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Brian HVAC Guy
Brian HVAC Guy, HVAC Technician
Category: HVAC
Satisfied Customers: 800
Experience:  I have been an HVAC/R mechanic/technician for 30+ years.
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I have a commercial building with an Rheem RTU model number

Customer Question

I have a commercial building with an Rheem RTU model number RKNL-A060JK13E. It runs for a while and then shuts off. A technician came out and cleaned the filter and coils. The problem persists however. When I push the reset button the unit begins to operate for an hour or two and then shuts off. I have instructed the tenant to keep the thermostat at 77 degrees or no lower than 20 degrees below the outside air temp. I haven't noticed evidence of freezing up but I'm not sure I'm getting there in time to actually see it.
Submitted: 5 months ago.
Category: HVAC
Expert:  Brian HVAC Guy replied 5 months ago.

Hi Bob, I'm Brian and I'm here to help!

Can you please bear with me for a moment while I retrieve the documentation for your unit. I'll be back very shortly.

Thanks,

Brian

Expert:  Brian HVAC Guy replied 5 months ago.

Bob, do you happen to have the serial number for your unit? I want to be sure I am looking at the exact service manual to give you correct info.

Thanks,

Brian

Expert:  Brian HVAC Guy replied 5 months ago.

It's not that big of an issue if you don't have the serial number. The fact that you are pushing the reset button pretty much tells me what I need to know. If you are pushing the little red button that pokes through the unit casing by the compressor section, that is the high refrigerant pressure switch and means that your unit is cutting out on high refrigerant pressure.

Considering the tech cleaned the coils, the most likely cause for this is still a plugged condenser coil (air side, not refrigerant side). That particular model has a condenser coil that is two rows deep and the rows of tubes are actually in two slabs that are separate from each other but tied together at the ends. On one end they are tied together by the tube sheet where the coils are connected to the unit's liquid and hot gas lines. At the other end of the coil the two slabs are tied together either by clips, zip ties or screws. There are two separate tube sheets and they can be separated without removing the refrigerant. What happens with these type of coils (we call them "split face condenser coils"), is the space between the two coils gets plugged with debris. Many times it's fine particulate from tree blooms, especially if you live in an area with Cottonwood trees! This is a very common problem and surprisingly few techs know that the coils can be carefully "split" to clean the inside faces of them. The top has to be either removed or propped up a few inches in the front, then the coil retainers have to be removed on the side opposite where the liquid and hot gas lines attach. The coils can then be carefully separated from each other as much as necessary to clean the inside faces of them. After cleaning, everything can be reassembled and you're good-to-go!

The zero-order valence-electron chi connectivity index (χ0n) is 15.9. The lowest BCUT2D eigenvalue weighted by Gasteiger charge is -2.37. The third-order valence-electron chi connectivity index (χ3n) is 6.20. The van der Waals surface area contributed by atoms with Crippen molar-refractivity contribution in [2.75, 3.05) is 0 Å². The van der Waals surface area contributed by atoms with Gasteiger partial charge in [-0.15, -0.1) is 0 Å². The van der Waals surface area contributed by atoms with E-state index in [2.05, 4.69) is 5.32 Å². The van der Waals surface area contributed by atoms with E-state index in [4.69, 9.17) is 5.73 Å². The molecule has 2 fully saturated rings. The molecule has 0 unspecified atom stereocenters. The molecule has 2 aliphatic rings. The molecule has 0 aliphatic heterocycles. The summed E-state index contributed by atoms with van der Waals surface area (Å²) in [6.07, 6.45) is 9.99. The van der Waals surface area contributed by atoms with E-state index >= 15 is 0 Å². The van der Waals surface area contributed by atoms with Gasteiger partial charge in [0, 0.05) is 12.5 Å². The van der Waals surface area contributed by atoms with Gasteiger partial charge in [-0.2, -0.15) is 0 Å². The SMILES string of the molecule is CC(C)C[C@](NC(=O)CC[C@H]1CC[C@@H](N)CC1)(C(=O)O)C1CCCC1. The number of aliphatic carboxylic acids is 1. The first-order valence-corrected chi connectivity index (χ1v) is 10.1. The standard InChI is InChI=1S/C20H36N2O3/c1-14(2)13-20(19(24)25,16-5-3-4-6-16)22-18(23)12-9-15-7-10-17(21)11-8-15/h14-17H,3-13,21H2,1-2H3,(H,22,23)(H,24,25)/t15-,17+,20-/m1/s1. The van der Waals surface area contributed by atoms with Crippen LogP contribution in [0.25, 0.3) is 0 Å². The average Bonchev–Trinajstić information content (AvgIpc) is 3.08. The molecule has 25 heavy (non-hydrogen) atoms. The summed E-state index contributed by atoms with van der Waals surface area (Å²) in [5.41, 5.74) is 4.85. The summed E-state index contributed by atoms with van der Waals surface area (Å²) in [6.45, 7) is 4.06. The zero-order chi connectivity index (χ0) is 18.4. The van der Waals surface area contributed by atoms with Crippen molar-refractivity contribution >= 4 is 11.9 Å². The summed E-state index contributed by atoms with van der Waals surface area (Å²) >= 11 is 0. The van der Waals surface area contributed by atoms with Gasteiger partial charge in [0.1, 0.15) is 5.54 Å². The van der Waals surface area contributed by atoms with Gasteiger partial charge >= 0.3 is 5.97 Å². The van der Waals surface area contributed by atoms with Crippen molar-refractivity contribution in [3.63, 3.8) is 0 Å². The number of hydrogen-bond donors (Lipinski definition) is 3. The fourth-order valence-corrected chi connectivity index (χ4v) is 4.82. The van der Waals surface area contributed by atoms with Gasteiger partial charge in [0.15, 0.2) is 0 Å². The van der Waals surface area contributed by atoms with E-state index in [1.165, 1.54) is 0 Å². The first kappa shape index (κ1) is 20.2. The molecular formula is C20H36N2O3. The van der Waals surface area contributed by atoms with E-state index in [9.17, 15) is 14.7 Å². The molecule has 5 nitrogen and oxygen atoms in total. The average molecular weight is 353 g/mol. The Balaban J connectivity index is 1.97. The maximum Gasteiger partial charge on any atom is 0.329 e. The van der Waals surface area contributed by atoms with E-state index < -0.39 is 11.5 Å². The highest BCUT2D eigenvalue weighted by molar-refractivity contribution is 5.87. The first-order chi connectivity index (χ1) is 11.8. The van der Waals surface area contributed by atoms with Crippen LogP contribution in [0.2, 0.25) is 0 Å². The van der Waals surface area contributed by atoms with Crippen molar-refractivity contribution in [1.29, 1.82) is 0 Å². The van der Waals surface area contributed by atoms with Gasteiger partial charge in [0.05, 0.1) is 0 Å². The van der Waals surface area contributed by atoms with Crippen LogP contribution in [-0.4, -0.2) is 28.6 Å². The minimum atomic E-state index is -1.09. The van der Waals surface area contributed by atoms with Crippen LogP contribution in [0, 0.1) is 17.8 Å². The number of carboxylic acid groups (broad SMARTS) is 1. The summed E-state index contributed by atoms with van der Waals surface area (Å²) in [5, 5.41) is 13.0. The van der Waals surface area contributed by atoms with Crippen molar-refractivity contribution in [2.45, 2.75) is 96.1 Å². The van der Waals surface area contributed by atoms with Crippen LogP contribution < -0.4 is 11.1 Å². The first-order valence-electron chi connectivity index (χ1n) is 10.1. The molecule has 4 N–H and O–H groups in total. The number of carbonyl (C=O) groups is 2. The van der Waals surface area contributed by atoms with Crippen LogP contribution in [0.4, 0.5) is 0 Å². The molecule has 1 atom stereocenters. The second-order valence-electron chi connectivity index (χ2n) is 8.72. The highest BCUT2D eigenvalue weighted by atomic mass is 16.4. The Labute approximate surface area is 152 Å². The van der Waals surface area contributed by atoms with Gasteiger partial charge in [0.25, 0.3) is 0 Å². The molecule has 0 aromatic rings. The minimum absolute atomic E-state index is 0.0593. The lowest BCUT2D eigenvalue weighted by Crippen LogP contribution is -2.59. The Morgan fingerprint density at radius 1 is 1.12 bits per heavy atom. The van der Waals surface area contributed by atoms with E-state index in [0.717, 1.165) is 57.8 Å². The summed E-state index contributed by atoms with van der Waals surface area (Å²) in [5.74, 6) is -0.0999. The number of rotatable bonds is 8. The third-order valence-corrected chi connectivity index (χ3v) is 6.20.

Let me know if you have further questions on this subject. Otherwise, please remember to rate before leaving (3 stars or higher please!). Bonuses are always appreciated! Thanks for allowing me to help and thanks for using Just Answer!

Thank you,
Brian

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